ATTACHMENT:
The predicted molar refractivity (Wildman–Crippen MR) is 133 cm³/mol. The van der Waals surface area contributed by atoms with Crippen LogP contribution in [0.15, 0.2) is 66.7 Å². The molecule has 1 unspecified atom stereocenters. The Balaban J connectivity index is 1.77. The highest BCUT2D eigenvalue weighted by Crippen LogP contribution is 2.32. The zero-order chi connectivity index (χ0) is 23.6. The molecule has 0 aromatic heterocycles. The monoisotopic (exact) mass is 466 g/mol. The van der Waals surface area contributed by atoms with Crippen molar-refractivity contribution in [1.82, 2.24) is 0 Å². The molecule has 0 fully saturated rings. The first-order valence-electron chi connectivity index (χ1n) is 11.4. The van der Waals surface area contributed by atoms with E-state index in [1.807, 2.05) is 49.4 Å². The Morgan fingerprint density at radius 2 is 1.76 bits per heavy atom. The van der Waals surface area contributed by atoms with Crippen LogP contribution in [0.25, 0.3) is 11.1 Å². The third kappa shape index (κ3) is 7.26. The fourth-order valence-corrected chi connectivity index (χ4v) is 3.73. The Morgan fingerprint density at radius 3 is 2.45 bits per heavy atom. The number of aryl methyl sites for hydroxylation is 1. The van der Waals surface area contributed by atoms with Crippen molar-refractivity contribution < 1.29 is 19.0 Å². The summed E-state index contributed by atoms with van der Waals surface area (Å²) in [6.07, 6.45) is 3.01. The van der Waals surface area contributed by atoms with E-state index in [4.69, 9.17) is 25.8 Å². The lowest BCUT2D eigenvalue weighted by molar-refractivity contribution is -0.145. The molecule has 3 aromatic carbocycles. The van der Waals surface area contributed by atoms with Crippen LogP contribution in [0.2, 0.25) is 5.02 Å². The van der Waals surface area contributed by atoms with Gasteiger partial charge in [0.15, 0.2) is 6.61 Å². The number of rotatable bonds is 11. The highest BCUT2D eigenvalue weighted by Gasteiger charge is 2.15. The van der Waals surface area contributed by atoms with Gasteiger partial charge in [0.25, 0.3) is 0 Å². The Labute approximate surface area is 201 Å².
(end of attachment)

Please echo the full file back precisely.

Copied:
The predicted molar refractivity (Wildman–Crippen MR) is 133 cm³/mol. The van der Waals surface area contributed by atoms with Crippen LogP contribution in [0.15, 0.2) is 66.7 Å². The molecule has 1 unspecified atom stereocenters. The Balaban J connectivity index is 1.77. The highest BCUT2D eigenvalue weighted by Crippen LogP contribution is 2.32. The zero-order chi connectivity index (χ0) is 23.6. The molecule has 0 aromatic heterocycles. The monoisotopic (exact) mass is 466 g/mol. The van der Waals surface area contributed by atoms with Crippen molar-refractivity contribution in [1.82, 2.24) is 0 Å². The molecule has 0 fully saturated rings. The first-order valence-electron chi connectivity index (χ1n) is 11.4. The van der Waals surface area contributed by atoms with E-state index in [1.807, 2.05) is 49.4 Å². The Morgan fingerprint density at radius 2 is 1.76 bits per heavy atom. The van der Waals surface area contributed by atoms with Crippen LogP contribution in [0.25, 0.3) is 11.1 Å². The third kappa shape index (κ3) is 7.26. The fourth-order valence-corrected chi connectivity index (χ4v) is 3.73. The Morgan fingerprint density at radius 3 is 2.45 bits per heavy atom. The number of aryl methyl sites for hydroxylation is 1. The van der Waals surface area contributed by atoms with Crippen molar-refractivity contribution < 1.29 is 19.0 Å². The summed E-state index contributed by atoms with van der Waals surface area (Å²) in [6.07, 6.45) is 3.01. The van der Waals surface area contributed by atoms with E-state index in [4.69, 9.17) is 25.8 Å². The lowest BCUT2D eigenvalue weighted by molar-refractivity contribution is -0.145. The molecule has 3 aromatic carbocycles. The van der Waals surface area contributed by atoms with Crippen LogP contribution in [0.2, 0.25) is 5.02 Å². The van der Waals surface area contributed by atoms with Gasteiger partial charge in [0.15, 0.2) is 6.61 Å². The number of rotatable bonds is 11. The highest BCUT2D eigenvalue weighted by Gasteiger charge is 2.15. The van der Waals surface area contributed by atoms with Gasteiger partial charge in [0.25, 0.3) is 0 Å². The Labute approximate surface area is 201 Å².